“A face like that is beyond comparison to even a period object or historic house. I wanted to make sure it had warmth, because all too of­ten history seems dead and gone.”

Those haunting eyes do belong to a real-life Confed­erate soldierfrom Georgia — William Sanford Askew — who, as fate would have it, never fought in the battles of Manassas that were the ma­jor conflicts at the start of the war.

When he had chosen a face for the design, Guy looked to Civil War-era mili­tary medals and buttons for inspiration to complete the logo.

“The type in the logo is ac­curate, but it is a modern in­­terpretation that is reflective of time,” he explained.

“During the Civil War, a graphic would have been much simpler.”

The artist used Adobe Photoshop and Illustrator to combine images on his com­puter to create complexities that would not have been possible with pen and ink.Guy’s strong connection to Manassas and interest in history also gave him inspi­ration for the design.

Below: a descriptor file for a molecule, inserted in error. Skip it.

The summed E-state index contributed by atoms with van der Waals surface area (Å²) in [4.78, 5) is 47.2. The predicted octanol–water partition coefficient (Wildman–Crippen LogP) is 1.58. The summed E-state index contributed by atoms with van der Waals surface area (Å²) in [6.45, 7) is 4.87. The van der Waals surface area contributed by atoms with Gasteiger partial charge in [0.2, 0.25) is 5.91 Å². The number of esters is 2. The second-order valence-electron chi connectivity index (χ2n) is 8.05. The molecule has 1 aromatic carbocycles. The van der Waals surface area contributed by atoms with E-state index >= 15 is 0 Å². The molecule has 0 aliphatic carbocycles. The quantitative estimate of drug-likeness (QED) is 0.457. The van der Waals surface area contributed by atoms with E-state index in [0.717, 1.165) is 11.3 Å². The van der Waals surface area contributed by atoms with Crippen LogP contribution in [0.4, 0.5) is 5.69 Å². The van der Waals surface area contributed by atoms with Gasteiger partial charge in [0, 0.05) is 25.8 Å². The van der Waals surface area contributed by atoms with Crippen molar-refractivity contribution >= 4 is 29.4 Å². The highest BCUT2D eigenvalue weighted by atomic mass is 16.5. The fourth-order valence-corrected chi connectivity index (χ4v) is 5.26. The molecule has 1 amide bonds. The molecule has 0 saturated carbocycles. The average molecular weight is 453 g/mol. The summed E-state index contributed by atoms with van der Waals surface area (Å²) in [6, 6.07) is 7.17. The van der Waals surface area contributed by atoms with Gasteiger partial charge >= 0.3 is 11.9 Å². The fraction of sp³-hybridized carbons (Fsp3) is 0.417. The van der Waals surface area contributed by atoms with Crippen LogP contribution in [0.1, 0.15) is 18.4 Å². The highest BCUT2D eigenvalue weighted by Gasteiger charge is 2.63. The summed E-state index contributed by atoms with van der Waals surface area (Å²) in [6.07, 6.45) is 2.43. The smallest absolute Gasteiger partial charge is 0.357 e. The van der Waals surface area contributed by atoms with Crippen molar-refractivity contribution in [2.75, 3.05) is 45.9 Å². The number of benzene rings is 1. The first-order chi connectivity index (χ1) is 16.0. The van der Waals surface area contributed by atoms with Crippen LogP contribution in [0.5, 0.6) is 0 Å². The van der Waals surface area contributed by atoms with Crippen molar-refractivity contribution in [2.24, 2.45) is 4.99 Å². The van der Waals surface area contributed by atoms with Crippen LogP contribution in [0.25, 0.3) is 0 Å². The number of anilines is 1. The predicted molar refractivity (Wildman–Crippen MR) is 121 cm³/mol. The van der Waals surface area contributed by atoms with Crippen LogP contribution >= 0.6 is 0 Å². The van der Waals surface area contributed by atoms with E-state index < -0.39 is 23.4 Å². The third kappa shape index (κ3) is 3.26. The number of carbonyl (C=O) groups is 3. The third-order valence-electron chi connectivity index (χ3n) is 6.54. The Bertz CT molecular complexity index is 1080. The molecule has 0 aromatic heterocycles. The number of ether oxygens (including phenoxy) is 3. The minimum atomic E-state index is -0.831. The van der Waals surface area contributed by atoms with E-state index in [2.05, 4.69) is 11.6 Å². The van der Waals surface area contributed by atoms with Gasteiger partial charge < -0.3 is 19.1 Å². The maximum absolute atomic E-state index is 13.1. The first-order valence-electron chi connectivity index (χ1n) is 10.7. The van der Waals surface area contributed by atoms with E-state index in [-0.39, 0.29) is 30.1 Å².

“I grew up in Manassas,” said the son of noted artist Richard Guy and commu­nity volunteer Shirley Guy. “My people were in Loudoun County during the Civil War, trying to stay away from the bullets, so it does make me interested in what went on here.”

Although he began his professional career in New York after earning a degree in fine arts from East Carolina University, Allan Guy felt the lure of the South pulling him home. He returned to start his own business in Manas­sas several years ago.

Guy estimated that he has completed hundreds of lo­gos and merchandising de­signs for clients across the globe, some while working for the nation’s top brand­design firms in New York.

Anyone who has picked up a case of A&W root beer, poured a glass of Bacardi rum, squeezed toothpaste from a tube of Colgate, seen the distillery at Mount Ver­non or worn a Battles of Manassas shirt from the Manassas Museum would have seen a small sample of his work.

“You know, I’ve done things in Pakistan and Brazil and all over the world,” Guy said, “but they are not as special as coming home and doing something for your home town.”